July 7, 2021 Reading Time: 3 minutes

On this episode of the Authors Corner, Ethan Yang interviews AIER Senior Fellow Dr. Tom Hogan on the radical developments that have characterized US monetary policy and the future of money. Before joining AIER, Dr. Hogan was formerly the chief economist for the U.S. Senate Committee on Banking, Housing and Urban Affairs. He has also worked at Rice University’s Baker Institute for Public Policy, Troy University, West Texas A&M University, the Cato Institute, the World Bank, Merrill Lynch’s commodity trading group and for investment firms in the U.S. and Europe. During the interview, Dr. Hogan brings his vast wealth of knowledge and firsthand experience to weigh in on current affairs, which have been nothing short of unprecedented. 

To begin the interview, Dr. Hogan explains the difference between monetary policy and fiscal policy, as well as the various policy tools that the government has at its disposal. He explains that fiscal policy does not create new money and spends existing funds typically gathered through taxation. Government agencies such as the Treasury and Congress are examples of bodies that can implement fiscal policy. An example of a fiscal policy would be spending money to build a road. Monetary policy is handled by the Federal Reserve, which is the central bank of the United States. Among other things, the Fed governs the money supply in the economy through the printing of new dollars, the regulation of interest rates, and the use of open market operations through the sale or purchase of bonds. Some examples of monetary policies would be the recent lowering of interest rates to near zero, which incentivizes greater lending and spending in the broader economy due to the increased ease of acquiring loans.

On that note, Dr. Hogan also speaks on why the Fed lowered interest rates and conducted quantitative easing in response to Covid-19. He explains how such policies are meant to stimulate economic activity but at the same time, they are not sustainable in the long term. They should only be used in a crisis, which the pandemic and the lockdowns certainly were. At the same time, there are considerable political pressures to continue such practices because politicians value short-term economic growth over long-term stability.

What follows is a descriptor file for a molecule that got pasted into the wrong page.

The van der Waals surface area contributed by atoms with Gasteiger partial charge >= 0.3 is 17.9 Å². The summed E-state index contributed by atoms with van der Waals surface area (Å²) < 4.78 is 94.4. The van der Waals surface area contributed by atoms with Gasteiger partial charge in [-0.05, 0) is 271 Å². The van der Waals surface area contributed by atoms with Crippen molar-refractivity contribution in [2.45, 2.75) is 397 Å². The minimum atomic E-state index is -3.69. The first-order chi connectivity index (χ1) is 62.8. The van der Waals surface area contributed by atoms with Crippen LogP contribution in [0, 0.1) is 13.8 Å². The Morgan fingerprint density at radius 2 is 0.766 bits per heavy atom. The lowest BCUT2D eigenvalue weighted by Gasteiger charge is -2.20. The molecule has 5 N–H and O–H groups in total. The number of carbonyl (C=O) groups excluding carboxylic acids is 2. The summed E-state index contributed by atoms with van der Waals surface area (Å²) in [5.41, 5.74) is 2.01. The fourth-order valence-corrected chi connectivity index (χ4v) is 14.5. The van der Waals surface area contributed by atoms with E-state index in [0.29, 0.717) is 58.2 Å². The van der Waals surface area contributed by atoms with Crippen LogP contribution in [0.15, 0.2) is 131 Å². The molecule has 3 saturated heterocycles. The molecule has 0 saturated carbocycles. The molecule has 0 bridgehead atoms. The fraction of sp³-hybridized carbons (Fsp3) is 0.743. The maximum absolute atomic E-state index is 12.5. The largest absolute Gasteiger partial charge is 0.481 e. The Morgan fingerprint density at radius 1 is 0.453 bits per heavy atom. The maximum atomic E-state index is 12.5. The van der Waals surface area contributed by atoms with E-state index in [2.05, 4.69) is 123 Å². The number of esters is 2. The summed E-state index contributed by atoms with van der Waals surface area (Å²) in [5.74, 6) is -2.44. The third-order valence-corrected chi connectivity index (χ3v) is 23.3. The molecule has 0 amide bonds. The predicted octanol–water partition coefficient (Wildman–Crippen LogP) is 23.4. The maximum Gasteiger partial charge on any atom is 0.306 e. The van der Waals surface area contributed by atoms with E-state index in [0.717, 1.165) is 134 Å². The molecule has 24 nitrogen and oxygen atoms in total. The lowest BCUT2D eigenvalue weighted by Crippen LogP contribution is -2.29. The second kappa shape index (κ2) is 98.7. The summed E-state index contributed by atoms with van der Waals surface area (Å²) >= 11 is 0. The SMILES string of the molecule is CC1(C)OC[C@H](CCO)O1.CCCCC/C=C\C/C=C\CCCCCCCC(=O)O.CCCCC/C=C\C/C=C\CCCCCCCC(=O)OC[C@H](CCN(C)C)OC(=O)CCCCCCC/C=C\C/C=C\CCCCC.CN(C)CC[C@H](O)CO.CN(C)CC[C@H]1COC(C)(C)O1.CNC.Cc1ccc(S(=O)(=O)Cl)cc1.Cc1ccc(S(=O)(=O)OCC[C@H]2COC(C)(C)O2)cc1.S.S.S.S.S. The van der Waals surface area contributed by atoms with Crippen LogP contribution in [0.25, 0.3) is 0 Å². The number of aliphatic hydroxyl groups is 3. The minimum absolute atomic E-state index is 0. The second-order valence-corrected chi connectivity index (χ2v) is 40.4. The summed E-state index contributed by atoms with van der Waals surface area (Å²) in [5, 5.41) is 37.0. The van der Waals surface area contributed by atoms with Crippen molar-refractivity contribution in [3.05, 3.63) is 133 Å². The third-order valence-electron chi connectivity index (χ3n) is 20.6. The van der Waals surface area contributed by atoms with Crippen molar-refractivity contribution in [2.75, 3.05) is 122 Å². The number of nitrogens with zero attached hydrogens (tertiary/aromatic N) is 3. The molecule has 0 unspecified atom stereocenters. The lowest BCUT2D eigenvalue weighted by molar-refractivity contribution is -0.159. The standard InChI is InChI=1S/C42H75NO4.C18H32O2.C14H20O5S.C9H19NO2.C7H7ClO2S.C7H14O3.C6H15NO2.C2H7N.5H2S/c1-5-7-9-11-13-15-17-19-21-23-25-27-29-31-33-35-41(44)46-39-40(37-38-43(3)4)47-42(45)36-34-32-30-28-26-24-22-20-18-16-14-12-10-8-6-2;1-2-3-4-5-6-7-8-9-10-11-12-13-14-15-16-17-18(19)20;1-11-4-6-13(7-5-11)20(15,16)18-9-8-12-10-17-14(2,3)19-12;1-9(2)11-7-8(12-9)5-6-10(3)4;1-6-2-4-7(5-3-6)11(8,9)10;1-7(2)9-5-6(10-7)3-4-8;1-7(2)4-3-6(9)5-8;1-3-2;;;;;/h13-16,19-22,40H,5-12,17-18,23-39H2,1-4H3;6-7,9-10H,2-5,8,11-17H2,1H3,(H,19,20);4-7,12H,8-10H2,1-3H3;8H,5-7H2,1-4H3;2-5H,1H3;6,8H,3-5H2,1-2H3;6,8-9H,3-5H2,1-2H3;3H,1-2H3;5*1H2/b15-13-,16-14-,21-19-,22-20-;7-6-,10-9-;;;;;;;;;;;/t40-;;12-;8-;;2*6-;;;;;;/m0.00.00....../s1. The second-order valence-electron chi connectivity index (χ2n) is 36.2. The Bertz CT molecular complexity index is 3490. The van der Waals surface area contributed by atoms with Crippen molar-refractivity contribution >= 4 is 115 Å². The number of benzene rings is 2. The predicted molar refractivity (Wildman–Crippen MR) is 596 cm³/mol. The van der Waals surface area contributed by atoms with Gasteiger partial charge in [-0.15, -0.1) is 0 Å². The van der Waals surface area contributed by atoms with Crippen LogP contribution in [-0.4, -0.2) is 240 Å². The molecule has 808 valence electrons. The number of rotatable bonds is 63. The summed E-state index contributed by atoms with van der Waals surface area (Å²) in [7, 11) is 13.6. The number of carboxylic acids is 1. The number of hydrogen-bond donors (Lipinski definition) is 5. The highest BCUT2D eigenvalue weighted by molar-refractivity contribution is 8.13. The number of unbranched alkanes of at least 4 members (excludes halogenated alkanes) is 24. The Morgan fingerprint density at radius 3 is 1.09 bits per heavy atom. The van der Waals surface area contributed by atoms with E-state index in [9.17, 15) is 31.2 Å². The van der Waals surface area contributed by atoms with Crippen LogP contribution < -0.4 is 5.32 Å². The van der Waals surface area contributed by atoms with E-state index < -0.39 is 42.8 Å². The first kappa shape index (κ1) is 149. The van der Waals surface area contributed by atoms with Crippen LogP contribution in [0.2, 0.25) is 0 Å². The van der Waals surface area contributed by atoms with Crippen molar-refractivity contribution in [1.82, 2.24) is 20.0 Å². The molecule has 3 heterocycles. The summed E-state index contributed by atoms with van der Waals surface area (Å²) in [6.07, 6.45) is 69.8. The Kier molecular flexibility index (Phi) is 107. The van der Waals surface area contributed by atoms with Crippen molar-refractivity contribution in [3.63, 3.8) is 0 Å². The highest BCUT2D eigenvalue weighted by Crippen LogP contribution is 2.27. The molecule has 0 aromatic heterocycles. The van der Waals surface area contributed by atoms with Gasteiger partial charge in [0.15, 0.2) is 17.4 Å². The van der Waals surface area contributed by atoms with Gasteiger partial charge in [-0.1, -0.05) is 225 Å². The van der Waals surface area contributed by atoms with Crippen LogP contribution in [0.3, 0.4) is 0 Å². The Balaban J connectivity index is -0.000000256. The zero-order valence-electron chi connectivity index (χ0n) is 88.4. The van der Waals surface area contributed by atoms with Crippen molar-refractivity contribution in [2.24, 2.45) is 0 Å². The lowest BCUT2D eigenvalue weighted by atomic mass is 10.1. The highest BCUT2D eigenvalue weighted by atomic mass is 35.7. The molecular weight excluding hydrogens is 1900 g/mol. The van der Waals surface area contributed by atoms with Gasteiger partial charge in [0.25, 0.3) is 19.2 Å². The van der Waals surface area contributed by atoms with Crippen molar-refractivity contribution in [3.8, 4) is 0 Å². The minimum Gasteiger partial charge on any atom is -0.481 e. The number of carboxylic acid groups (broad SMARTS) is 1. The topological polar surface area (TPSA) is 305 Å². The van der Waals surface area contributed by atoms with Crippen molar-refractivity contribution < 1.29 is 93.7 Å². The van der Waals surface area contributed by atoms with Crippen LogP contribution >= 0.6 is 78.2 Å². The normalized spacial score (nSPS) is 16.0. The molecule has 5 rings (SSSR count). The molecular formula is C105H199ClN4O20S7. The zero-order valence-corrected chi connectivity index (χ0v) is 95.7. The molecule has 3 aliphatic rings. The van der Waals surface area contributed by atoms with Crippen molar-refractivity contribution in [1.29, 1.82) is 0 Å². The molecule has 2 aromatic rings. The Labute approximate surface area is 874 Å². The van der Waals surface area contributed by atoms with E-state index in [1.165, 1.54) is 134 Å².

To follow up, Ethan asked Dr. Hogan about his views on contemporary developments in the economy such as the highly active stock market, inflation, Fed Chairman Powell, and the radical shift in the understanding of how monetary policy works. 

In the middle of the interview, the conversation shifts to a meaty topic: Modern Monetary Policy, which has become especially relevant because it favors continuing the ongoing crisis-style monetary policies into the future. It posits that the past year has demonstrated that the Fed can print and spend more money without causing crippling inflation, that interest rates can remain low, and otherwise rejects the prudent status quo of Monetarism. Dr. Hogan does not hold back on rejecting this idea and explains in-depth why proponents of such a platform are mistaken. His ultimate conclusion is that MMT is an incoherent ideology with no solid economic foundation that is more of a political argument than a sound theory on the practice of monetary policy. 

To end the interview Ethan asks Dr. Hogan about his thoughts on the future of money, especially after so much has been printed by the Fed and the rise of cryptocurrency. He explains that for the foreseeable future the US dollar will likely maintain much of its value. This is because of its historic stability as tender not just in the US but around the globe. Another important point he brings up is that compared to the rest of the world, the US central banking system is far better managed despite our complaints, which also lends staying power to the dollar. 

When it comes to cryptocurrency, Dr. Hogan indicates he has optimism for its promise and certainly welcomes its use. He cannot say that at the moment they are ready to be implemented on a widespread basis but he would love to see test cases, particularly in countries with weak monetary regimes. At the end of the day, Dr. Hogan says he is in favor of a free market for currency in the United States, where consumers can choose for themselves what they want to use for money, whether that is the US dollar, gold, or crypto. Such a system would be far more independent from political manipulation and incentivize wise management of the money supply over arbitrary short-term political objectives. That is because such temptations have become all too real in recent years, especially in the age of Covid-19.

Ethan Yang

Ethan Yang

Ethan Yang is an Adjunct Research Fellow at AIER as well as the host of the AIER Authors Corner Podcast.

He holds a BA in Political Science with a concentration in International Relations with minors in legal studies and formal organizations from Trinity College in Hartford Connecticut. He is currently pursuing a JD from the Antonin Scalia Law School at George Mason University.

Ethan also serves as the director of the Mark Twain Center for the Study of Human Freedom at Trinity College and is also involved with Students for Liberty. He has also held research positions at the Cato Institute, the Connecticut State Senate, Cause of Action Institute and other organizations.

Ethan is currently based in Washington D.C and is a recipient of the 13th Annual International Vernon Smith Prize from the European Center of Austrian Economics Foundation. His work has been featured and cited in a variety of outlets from online media to radio broadcast.

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